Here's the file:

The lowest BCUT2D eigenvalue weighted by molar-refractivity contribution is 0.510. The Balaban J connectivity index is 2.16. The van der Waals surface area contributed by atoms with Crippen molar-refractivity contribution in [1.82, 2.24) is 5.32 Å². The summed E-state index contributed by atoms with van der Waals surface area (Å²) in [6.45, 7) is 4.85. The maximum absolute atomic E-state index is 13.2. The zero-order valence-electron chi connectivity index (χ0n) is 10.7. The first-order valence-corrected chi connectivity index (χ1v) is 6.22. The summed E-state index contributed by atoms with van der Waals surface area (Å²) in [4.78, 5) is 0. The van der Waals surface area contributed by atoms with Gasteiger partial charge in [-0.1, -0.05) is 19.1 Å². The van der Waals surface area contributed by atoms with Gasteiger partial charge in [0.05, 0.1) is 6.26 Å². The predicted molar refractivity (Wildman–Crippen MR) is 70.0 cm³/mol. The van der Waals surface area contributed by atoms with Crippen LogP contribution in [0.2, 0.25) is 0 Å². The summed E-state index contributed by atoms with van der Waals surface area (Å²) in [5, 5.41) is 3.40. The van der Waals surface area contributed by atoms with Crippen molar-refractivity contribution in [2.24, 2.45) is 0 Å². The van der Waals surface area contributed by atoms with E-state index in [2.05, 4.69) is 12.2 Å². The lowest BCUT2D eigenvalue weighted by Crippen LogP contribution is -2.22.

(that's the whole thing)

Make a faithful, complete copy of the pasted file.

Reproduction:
The lowest BCUT2D eigenvalue weighted by molar-refractivity contribution is 0.510. The Balaban J connectivity index is 2.16. The van der Waals surface area contributed by atoms with Crippen molar-refractivity contribution in [1.82, 2.24) is 5.32 Å². The summed E-state index contributed by atoms with van der Waals surface area (Å²) in [6.45, 7) is 4.85. The maximum absolute atomic E-state index is 13.2. The zero-order valence-electron chi connectivity index (χ0n) is 10.7. The first-order valence-corrected chi connectivity index (χ1v) is 6.22. The summed E-state index contributed by atoms with van der Waals surface area (Å²) in [4.78, 5) is 0. The van der Waals surface area contributed by atoms with Gasteiger partial charge in [-0.1, -0.05) is 19.1 Å². The van der Waals surface area contributed by atoms with Gasteiger partial charge in [0.05, 0.1) is 6.26 Å². The predicted molar refractivity (Wildman–Crippen MR) is 70.0 cm³/mol. The van der Waals surface area contributed by atoms with Crippen LogP contribution in [0.2, 0.25) is 0 Å². The summed E-state index contributed by atoms with van der Waals surface area (Å²) in [5, 5.41) is 3.40. The van der Waals surface area contributed by atoms with Crippen molar-refractivity contribution in [2.24, 2.45) is 0 Å². The van der Waals surface area contributed by atoms with E-state index in [2.05, 4.69) is 12.2 Å². The lowest BCUT2D eigenvalue weighted by Crippen LogP contribution is -2.22.